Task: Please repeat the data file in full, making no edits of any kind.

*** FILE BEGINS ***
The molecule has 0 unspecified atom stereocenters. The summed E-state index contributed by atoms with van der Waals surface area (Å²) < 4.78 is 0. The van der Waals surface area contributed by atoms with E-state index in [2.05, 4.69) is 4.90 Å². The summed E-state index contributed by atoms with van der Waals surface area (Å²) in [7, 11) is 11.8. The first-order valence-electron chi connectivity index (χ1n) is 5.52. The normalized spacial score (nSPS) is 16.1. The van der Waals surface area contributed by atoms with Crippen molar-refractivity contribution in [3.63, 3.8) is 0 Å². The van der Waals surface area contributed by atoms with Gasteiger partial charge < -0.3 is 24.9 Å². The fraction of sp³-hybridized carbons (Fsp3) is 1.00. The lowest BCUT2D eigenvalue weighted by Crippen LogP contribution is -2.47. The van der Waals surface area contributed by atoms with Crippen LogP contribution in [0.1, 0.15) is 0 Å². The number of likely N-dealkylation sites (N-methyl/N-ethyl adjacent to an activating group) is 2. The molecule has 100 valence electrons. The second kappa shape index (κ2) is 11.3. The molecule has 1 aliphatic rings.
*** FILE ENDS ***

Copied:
The molecule has 0 unspecified atom stereocenters. The summed E-state index contributed by atoms with van der Waals surface area (Å²) < 4.78 is 0. The van der Waals surface area contributed by atoms with E-state index in [2.05, 4.69) is 4.90 Å². The summed E-state index contributed by atoms with van der Waals surface area (Å²) in [7, 11) is 11.8. The first-order valence-electron chi connectivity index (χ1n) is 5.52. The normalized spacial score (nSPS) is 16.1. The van der Waals surface area contributed by atoms with Crippen molar-refractivity contribution in [3.63, 3.8) is 0 Å². The van der Waals surface area contributed by atoms with Gasteiger partial charge < -0.3 is 24.9 Å². The fraction of sp³-hybridized carbons (Fsp3) is 1.00. The lowest BCUT2D eigenvalue weighted by Crippen LogP contribution is -2.47. The van der Waals surface area contributed by atoms with Crippen LogP contribution in [0.1, 0.15) is 0 Å². The number of likely N-dealkylation sites (N-methyl/N-ethyl adjacent to an activating group) is 2. The molecule has 100 valence electrons. The second kappa shape index (κ2) is 11.3. The molecule has 1 aliphatic rings.